Review: Reel Big Fish at Shepherds Bush Empire
By Elin Berta
Thursday February 9, 2012
Over the last few sub-zero weeks I’ve been questioning my decision to leave Sweden for life here in London.
When I was walking to the O2 Shepherds Bush Empire after a long, tiresome day at work the snow had started to fall again, making me think that a nice cup of tea and a movie seemed a lot more appealing than a gig.
However, a gig it was. And not just any gig – but Reel Big Fish.
I first heard of the band some 15 years ago, when their music used to stream religiously out of my older sister’s hi-fi. And since then, nothing.
So I had no idea what to expect from the Californian ska-punk band during their 20th anniversary tour.
Walking in, I was quite surprised to see the mix of people in the crowd. Kids almost as young as I was when I first heard them, and people well into middle age filled the Empire. Mohicans, dreadlocks, business suits – they were all assembled last Thursday night – and they just couldn’t stand still!
With original singer and songwriter Aaron Barret still holding the band together, the chemistry between him, trombonist Dan Regan and the rest of they guys was impressive as they danced throughout the set. And it was contagious. No one stood still. And when the band said ‘everybody jump’ - we jumped.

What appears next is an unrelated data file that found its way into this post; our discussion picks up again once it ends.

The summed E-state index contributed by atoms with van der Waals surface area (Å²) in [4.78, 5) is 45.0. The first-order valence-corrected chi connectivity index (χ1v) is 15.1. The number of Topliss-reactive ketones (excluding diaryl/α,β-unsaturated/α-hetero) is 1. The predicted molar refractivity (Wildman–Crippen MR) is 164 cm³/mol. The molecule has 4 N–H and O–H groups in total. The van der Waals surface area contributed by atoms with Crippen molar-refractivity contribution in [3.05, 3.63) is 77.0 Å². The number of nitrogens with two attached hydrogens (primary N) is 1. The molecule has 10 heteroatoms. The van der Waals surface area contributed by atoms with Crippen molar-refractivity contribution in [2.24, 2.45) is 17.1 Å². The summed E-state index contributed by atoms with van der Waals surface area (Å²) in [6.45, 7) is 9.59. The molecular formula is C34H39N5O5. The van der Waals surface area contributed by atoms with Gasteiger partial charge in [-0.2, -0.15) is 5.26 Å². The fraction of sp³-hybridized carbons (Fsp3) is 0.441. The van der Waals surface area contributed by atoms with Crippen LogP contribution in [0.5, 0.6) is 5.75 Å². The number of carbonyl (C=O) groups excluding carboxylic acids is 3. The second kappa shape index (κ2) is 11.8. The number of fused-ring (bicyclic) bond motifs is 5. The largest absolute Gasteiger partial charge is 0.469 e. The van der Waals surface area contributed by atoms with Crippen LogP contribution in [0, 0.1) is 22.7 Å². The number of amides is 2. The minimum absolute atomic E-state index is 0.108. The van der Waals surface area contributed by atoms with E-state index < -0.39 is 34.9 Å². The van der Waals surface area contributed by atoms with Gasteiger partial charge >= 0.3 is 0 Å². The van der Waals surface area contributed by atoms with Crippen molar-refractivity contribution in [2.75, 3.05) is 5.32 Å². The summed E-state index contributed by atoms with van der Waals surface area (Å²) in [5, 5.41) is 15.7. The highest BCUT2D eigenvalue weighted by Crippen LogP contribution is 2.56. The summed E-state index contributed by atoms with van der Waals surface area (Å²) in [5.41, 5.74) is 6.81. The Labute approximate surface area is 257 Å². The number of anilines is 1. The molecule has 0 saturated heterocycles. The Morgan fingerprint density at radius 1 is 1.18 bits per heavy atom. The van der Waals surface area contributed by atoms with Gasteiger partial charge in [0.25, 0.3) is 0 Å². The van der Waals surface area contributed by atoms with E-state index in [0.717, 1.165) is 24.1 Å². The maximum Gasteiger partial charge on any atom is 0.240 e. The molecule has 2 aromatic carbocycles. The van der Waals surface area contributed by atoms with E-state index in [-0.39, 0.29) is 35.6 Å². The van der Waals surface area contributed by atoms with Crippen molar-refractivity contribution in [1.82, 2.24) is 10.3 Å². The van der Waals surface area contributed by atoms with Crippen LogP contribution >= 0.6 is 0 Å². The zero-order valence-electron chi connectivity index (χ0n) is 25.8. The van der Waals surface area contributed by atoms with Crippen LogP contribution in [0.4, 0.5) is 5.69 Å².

Most lead singers could get away with introducing songs insulting their audience, but Barret sure did. When he introduced the cover of Van Morrisson’s Brown Eyed Girl with the words ‘Ladies and gentlemen, if you do not know this next song...’ followed by a few four-letter words, the response was just laughter, followed by frenetic dancing.
For all those fans at the Empire, I’m sure it didn’t come as a surprise when the band saved their biggest hit, Sell Out, from 1997, as an encore.
And even though it was expected, it was very much welcomed. And as they started playing their second encore, my Scandinavian heart got even warmer. To hear A-HA’s Take on Me transformed into a ska-tastic assault made my night.
On my way home, the snow that fell throughout the gig didn’t bother me anymore. And it didn’t seem to bother any of my fellow comrades heading the same way. At the platform, I couldn’t help laughing out loud as a group of teenagers walked by, singing Everybody’s Doing the Fish.
And by the time I got to my station, close to an hour later, my legs basically tried to kill me. As the wet snow kept on falling, my legs seriously couldn’t be stopped with their mission impossible - dance and walk at the same time!
A reel challenge, indeed.